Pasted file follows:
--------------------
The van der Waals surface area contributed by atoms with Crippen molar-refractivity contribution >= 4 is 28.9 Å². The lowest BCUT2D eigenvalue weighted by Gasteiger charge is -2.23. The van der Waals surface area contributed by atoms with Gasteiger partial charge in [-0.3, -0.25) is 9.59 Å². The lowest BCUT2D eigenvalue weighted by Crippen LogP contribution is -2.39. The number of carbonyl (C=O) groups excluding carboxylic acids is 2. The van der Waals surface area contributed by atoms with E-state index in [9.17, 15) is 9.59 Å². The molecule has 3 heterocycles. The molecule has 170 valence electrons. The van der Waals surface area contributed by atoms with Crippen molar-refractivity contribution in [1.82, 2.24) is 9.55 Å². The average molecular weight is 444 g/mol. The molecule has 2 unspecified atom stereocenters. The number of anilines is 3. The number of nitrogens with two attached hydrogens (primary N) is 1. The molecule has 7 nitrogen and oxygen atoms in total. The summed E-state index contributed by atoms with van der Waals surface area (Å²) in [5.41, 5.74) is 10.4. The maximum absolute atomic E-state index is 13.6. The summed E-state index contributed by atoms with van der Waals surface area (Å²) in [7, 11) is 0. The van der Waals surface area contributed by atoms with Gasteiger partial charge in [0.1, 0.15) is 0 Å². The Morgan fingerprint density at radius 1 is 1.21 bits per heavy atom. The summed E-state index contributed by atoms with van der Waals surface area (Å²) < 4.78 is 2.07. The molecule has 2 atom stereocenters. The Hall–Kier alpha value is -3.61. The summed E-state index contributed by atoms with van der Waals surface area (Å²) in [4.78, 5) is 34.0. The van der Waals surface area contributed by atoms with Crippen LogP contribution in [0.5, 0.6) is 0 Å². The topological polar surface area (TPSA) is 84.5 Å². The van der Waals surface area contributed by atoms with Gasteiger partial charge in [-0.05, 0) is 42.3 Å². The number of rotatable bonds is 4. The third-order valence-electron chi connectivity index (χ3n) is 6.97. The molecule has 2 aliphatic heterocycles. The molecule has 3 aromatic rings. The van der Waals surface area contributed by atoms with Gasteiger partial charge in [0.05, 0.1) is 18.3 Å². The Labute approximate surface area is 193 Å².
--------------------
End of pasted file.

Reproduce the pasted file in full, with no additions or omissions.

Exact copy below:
The van der Waals surface area contributed by atoms with Crippen molar-refractivity contribution >= 4 is 28.9 Å². The lowest BCUT2D eigenvalue weighted by Gasteiger charge is -2.23. The van der Waals surface area contributed by atoms with Gasteiger partial charge in [-0.3, -0.25) is 9.59 Å². The lowest BCUT2D eigenvalue weighted by Crippen LogP contribution is -2.39. The number of carbonyl (C=O) groups excluding carboxylic acids is 2. The van der Waals surface area contributed by atoms with E-state index in [9.17, 15) is 9.59 Å². The molecule has 3 heterocycles. The molecule has 170 valence electrons. The van der Waals surface area contributed by atoms with Crippen molar-refractivity contribution in [1.82, 2.24) is 9.55 Å². The average molecular weight is 444 g/mol. The molecule has 2 unspecified atom stereocenters. The number of anilines is 3. The number of nitrogens with two attached hydrogens (primary N) is 1. The molecule has 7 nitrogen and oxygen atoms in total. The summed E-state index contributed by atoms with van der Waals surface area (Å²) in [5.41, 5.74) is 10.4. The maximum absolute atomic E-state index is 13.6. The summed E-state index contributed by atoms with van der Waals surface area (Å²) in [7, 11) is 0. The van der Waals surface area contributed by atoms with Gasteiger partial charge in [0.1, 0.15) is 0 Å². The Morgan fingerprint density at radius 1 is 1.21 bits per heavy atom. The summed E-state index contributed by atoms with van der Waals surface area (Å²) < 4.78 is 2.07. The molecule has 2 atom stereocenters. The Hall–Kier alpha value is -3.61. The summed E-state index contributed by atoms with van der Waals surface area (Å²) in [4.78, 5) is 34.0. The van der Waals surface area contributed by atoms with Crippen LogP contribution in [0.5, 0.6) is 0 Å². The topological polar surface area (TPSA) is 84.5 Å². The van der Waals surface area contributed by atoms with Gasteiger partial charge in [-0.05, 0) is 42.3 Å². The number of rotatable bonds is 4. The third-order valence-electron chi connectivity index (χ3n) is 6.97. The molecule has 2 aliphatic heterocycles. The molecule has 3 aromatic rings. The van der Waals surface area contributed by atoms with Gasteiger partial charge in [0.05, 0.1) is 18.3 Å². The Labute approximate surface area is 193 Å².